Evaluation of Norway’s support to Capacity Development

Towards the end of last year Itad’s Organisational Effectiveness theme conducted an evaluation of Norway’s support to public sector capacity development.  This is the first of three blogs, which explore the findings from the study.

This first blog looks at the factors that explain Norway’s success in supporting capacity development. The second blog focuses on how well Norway meets the principle of adaptive management in how it supports capacity development and the third blog looks at the role of capacity assessments in ensuring contextually appropriate capacity support.

Capacity development is a core cross-cutting issue for Norway.  We estimated in the evaluation that projects with significant capacity development objectives account for a minimum of 20% of bilateral expenditure.  It’s clear that capacity development is pretty important to Norway’s approach to aid.

Overall, we found that there was a largely positive story to tell around Norway’s contribution to developing the capacity of the public sector in developing countries.  In fact, Norway has had significant success in supporting partners from a range of sectors and countries in strengthening their capacity. Across a wide number of contexts Norwegian support has contributed to national partners improving the technical competencies of their staff, strengthening systems and structures and enabling them to become stronger, more credible organisations, better equipped to deliver on their missions. In a number of cases changes in capacity have also enabled partners to make clear improvements in their performance.

Given this positive story, we found ourselves trying to understand this success.  In the evaluation we identified four main factors that helped explain Norway’s success in supporting capacity development. 

  1. Norway’s flexibility as a funder. We found lots of examples of Norway’s willingness to change plans, scale up efforts and fund discreet activities as needs arose.  This flexibility has been central to enabling partners to implement capacity development activities in a way that is responsive to the local context.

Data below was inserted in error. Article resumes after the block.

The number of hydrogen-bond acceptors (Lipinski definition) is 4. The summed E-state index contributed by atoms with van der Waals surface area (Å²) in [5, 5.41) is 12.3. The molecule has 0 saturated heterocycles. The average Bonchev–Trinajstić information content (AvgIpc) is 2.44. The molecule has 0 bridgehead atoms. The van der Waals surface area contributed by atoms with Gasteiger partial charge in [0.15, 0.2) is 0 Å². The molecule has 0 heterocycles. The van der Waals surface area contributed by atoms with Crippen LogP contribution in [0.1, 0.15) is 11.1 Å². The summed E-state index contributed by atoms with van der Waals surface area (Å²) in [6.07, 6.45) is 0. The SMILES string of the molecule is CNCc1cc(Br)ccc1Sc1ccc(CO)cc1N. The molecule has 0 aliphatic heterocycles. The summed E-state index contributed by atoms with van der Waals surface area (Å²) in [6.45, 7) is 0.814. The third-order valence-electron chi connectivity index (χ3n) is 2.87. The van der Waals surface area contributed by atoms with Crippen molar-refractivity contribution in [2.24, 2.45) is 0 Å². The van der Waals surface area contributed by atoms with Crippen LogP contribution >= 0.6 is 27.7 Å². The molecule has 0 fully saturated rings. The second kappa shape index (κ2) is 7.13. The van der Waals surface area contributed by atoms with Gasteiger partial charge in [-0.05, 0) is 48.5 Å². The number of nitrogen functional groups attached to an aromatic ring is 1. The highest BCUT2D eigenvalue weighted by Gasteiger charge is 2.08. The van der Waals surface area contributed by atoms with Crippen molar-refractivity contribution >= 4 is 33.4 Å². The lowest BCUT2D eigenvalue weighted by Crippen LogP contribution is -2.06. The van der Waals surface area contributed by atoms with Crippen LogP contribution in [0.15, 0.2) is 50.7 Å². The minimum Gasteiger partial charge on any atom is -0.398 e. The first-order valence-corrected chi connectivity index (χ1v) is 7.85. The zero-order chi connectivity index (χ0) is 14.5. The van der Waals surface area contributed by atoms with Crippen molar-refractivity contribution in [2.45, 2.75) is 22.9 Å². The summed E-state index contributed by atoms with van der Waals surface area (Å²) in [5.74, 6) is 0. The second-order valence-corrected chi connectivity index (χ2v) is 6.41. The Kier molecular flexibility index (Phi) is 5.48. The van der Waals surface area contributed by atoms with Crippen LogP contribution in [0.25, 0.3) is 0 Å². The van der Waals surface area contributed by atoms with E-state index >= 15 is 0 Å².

2. Norway’s commitment to a partner-led approach. Central to Norway’s approach to aid is that it is partner led.  We found this approach helped build partner’s ownership of capacity development process and created the space for partners to play a formative role in deciding the priorities for support and take a lead role in implementation.
  3. The long term commitment that Norway makes to capacity development. When Norway funds a partner, it tends to do so for the long term (10+ years).  The long duration of this support allows trusting relationships to form with partners, which allows ongoing and collaborative conversations to be had about evolving and emerging capacity needs.
  4. Focusing capacity support in areas where Norway has a well-developed expertise. In areas such as Oil for Development and Statistics where it has comparative strengths, Norway, through its twinning agencies[1], is able to provide national partners with high quality, highly technical, and oftentimes difficult to find skills and expertise.

Other factors which are not necessarily in the control of Norway, but which were found to be key to understanding when and how capacity development has been successful include: the ability of partners to invest sufficient time and resources to a capacity development process, and the use of quick wins to build momentum, support and commitment for a reform process.

In many ways, these finding are not new; intuitively, anyone that has been involved in capacity development knows these things are important, but the evaluation has shown that there is robust evidence to support them.  The challenge for Norway is with aid coming under greater scrutiny, growing pressure to deliver quick results, and greater demands for accountability, how it can ensure flexibility, long-term support and its commitment to being partner led remain hallmarks of its approach to aid.

Rob Lloyd, August 2016

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[1] Norwegian public sector organisations that provide technical inputs into most of Norway’s capacity support to the public sector